CC BY 4.0 · Journal of Child Science 2021; 11(01): e287-e295
DOI: 10.1055/s-0041-1736478
Original Article

Study on Inborn and Outborn Neonatal Admissions in Relation to Gestational Maturity in Neonatal Intensive Care Unit at a Tertiary Care University Hospital in Upper Egypt

1   Department of Paediatrics, Faculty of Medicine, Assiut University, Assiut, Egypt
,
2   Department of Medical Physiology, Faculty of Medicine, Assiut University, Assiut, Egypt
,
1   Department of Paediatrics, Faculty of Medicine, Assiut University, Assiut, Egypt
› Author Affiliations
Funding None

Abstract

Neonatal morbidity and mortality rates indicate a country's socioeconomic status and the quality, and effectiveness of its health care system. This research aimed to identify the clinical pattern and causes of neonatal admission for inborn and outborn babies in a tertiary care university hospital and their outcomes. Over a year, this prospective hospital-based research was conducted in the neonatal intensive care unit (NICU) of Assiut Children's Hospital in Upper Egypt (January 1st to December 31st, 2020). Gender, birth weight, gestational age, postnatal age, delivery mode, delivery place, admission cause, hospital stay period, and neonatal outcomes were collected. A total of 1,638 newborns were admitted; 930 (56.8%) were preterm and 708 (43.2%) full-term. Inborn admissions were 1,056 (64.5%) and outborn 582 (35.5%). The majority of inborn admissions were preterm 726 (68.8%), and outborn were full-term 378 (64.9%). The commonest admission causes among inborn and outborn preterm infants were respiratory distress syndrome (84.3%) and congenital intestinal obstruction (22.5%), respectively, while multiple congenital anomalies were the commonest cause for admission among both inborn and outborn full-term babies. The mortality rate was 708 (43.2%), higher among inborn (50%) versus outborn (30.9%). The leading cause of death was respiratory distress syndrome among premature inborn with case fatality rate of (56.9%) and multiple congenital anomalies among premature outborn (60%), as well as inborn (67.4%), and outborn (42.6%) full-term neonates. In conclusion, the neonatal mortality rate was high among studied cases. Morbidity and mortality of respiratory distress syndrome and congenital anomalies were alarmingly high. Therefore, all health care providers must devote a considerable effort to improve health care delivered to these neonates.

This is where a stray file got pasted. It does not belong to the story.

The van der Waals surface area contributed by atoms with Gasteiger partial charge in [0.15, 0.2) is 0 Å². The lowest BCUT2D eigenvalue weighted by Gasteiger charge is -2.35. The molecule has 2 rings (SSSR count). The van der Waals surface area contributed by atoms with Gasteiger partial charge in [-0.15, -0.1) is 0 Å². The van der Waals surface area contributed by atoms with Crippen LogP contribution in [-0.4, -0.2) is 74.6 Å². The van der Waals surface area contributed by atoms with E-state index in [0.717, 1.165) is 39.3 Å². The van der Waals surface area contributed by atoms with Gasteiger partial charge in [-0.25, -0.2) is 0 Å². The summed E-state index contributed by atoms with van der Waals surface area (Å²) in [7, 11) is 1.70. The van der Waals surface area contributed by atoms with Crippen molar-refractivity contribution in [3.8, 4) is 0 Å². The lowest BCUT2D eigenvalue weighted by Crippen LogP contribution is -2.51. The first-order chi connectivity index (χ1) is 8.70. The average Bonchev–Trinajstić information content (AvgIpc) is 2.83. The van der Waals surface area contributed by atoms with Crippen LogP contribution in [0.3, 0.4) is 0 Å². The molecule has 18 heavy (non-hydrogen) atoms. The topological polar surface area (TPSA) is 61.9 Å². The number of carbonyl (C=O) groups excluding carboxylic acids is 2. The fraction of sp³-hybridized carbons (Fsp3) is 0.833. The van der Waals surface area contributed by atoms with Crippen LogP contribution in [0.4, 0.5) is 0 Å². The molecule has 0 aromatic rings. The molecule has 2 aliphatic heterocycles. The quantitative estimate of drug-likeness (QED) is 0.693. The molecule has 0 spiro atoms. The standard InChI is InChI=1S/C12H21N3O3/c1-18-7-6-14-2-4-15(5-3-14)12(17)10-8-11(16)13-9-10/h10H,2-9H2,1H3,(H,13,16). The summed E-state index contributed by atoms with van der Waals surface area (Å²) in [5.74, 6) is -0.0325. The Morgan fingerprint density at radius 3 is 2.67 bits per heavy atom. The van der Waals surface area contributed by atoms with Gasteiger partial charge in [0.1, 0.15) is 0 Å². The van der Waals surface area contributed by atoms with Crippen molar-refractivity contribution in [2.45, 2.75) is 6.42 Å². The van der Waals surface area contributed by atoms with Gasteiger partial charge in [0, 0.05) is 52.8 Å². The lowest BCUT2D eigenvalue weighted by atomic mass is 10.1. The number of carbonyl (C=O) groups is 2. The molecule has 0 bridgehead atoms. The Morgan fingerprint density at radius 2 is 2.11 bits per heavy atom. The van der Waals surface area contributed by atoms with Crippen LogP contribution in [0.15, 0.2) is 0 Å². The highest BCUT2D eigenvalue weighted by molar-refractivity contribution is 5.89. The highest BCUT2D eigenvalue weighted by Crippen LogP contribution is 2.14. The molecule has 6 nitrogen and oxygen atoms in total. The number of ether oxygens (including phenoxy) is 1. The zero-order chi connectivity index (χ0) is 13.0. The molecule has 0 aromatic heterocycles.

Authors' Contribution

S.M.A.-A. carried the study design, examined cases, and shared in the writing of manuscript. E.A.H. was involved in the selection of cases, data collection and entry, validation, and coding, as well as shared in writing the manuscript. A.M. S. was involved in selection of cases, data collection, and shared in writing the manuscript and gathering references. All authors have read and approved the manuscript for publication.




Publication History

Received: 21 May 2021

Accepted: 30 August 2021

Article published online:
22 November 2021

© 2021. The Author(s). This is an open access article published by Thieme under the terms of the Creative Commons Attribution License, permitting unrestricted use, distribution, and reproduction so long as the original work is properly cited. (https://creativecommons.org/licenses/by/4.0/)

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